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New school districts see light at end of budgetary tunnel

Photo of money for a budget

Photo source: taxcredits.net, via Flickr.com; some rights reserved.

Bartlett, Arlington and Lakeland municipal school districts are balancing their budgets for their first year of operations, and it has meant hours of meetings and plenty of number tweaking.

They have near-final versions now. The final step is obtaining approval at their next city board meetings.

With generous city support and the economy of sharing certain operational services with other area school districts, the numbers are adding up as they hoped.

See summaries of all three districts’ budgets in this issue at the following links, as well as in more detailed versions on each district’s website:

Arlington budget

Arlington school superintendent Tammy Mason talked this week about her district’s balanced budget of just over $36 million. That’s over what was originally projected in a feasibility study, but it reflects the increased student enrollment the district is now projecting.

She highlighted the following areas:

Improved staffing ratios. Arlington has gone back to the better student-to-teacher ratios of two years ago, Mason said. Those include 19:1, kindergarten through third grade; 24:1, fourth through sixth grades; 26:1, seventh and eighth grades; and 23:1 for high school students. The bulk of the district’s funds are spent in personnel costs, she said. She clarified that these ratios are pure academic ratios, not including music, art and physical education teachers.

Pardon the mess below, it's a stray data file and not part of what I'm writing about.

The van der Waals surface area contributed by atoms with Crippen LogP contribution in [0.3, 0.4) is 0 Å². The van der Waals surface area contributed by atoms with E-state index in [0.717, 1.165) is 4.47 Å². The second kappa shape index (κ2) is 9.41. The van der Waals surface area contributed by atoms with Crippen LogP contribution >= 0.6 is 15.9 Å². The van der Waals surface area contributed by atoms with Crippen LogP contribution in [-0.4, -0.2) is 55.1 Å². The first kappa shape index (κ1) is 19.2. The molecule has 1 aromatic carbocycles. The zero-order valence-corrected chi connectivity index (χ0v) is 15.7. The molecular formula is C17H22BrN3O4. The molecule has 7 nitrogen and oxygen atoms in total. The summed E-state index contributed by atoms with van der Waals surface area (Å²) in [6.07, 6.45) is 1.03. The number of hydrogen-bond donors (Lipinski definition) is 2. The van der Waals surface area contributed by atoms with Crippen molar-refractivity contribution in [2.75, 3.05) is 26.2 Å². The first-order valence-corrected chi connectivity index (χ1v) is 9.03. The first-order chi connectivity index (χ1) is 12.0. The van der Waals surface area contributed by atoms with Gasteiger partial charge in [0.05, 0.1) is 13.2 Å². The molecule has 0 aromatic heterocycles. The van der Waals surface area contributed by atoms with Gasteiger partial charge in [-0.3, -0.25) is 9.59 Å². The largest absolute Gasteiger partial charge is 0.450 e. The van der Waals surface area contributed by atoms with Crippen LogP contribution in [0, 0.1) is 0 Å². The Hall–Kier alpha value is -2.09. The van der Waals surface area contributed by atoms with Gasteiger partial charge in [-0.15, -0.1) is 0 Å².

Lean central office. Like the other area districts, Arlington runs a very lean central office, less than 5 percent of the budget.

School nurses (three to serve four schools).

Increased assistant ratios for elementary schools. That adds up to an assistant for every 100 students in grades K-3. Mason said she believes the current ratio in the merged Shelby County District is one assistant to every 300 students, so it is a definite improvement.

“Step increases” in salary for each teacher. These incremental pay increases are given annually for years one through 18. Last year, teachers did not receive the typical step increases. (On its website, the Tennessee Education Association provides general information about teacher salaries in Tennessee.)

Allotment to begin funding the district’s Public School Other Post-Employment Benefits (OPEB) liability. This is just over $200,000 and is not expected to be needed this year, but the district needs to begin saving now as some could retire next year, Mason said.

Improved medical cost payments. Arlington expects to payment of an average of 66% of each employee’s medical costs; currently, the Shelby County School district pays an average of 63 percent, Mason said.

Strategic use of contractual services and shared services where possible. The recent decision of the Germantown Municipal School district to opt into shared services has lessened costs for all the other new districts.

Town support. The town of Arlington is also contributing above the 15-cent requirement for this first school year to help pay for the building fees ($333,000 due to Shelby County annually for the next 12 years). The goal is for the district to try to shoulder that cost itself next year, Mason said.


RELATED STORIES:

Lakeland School System’s initial budget approval


EDITOR’S NOTE: This version of this story fixes an error in the print edition that incorrectly referred to Collierville’s district instead of Lakeland’s.

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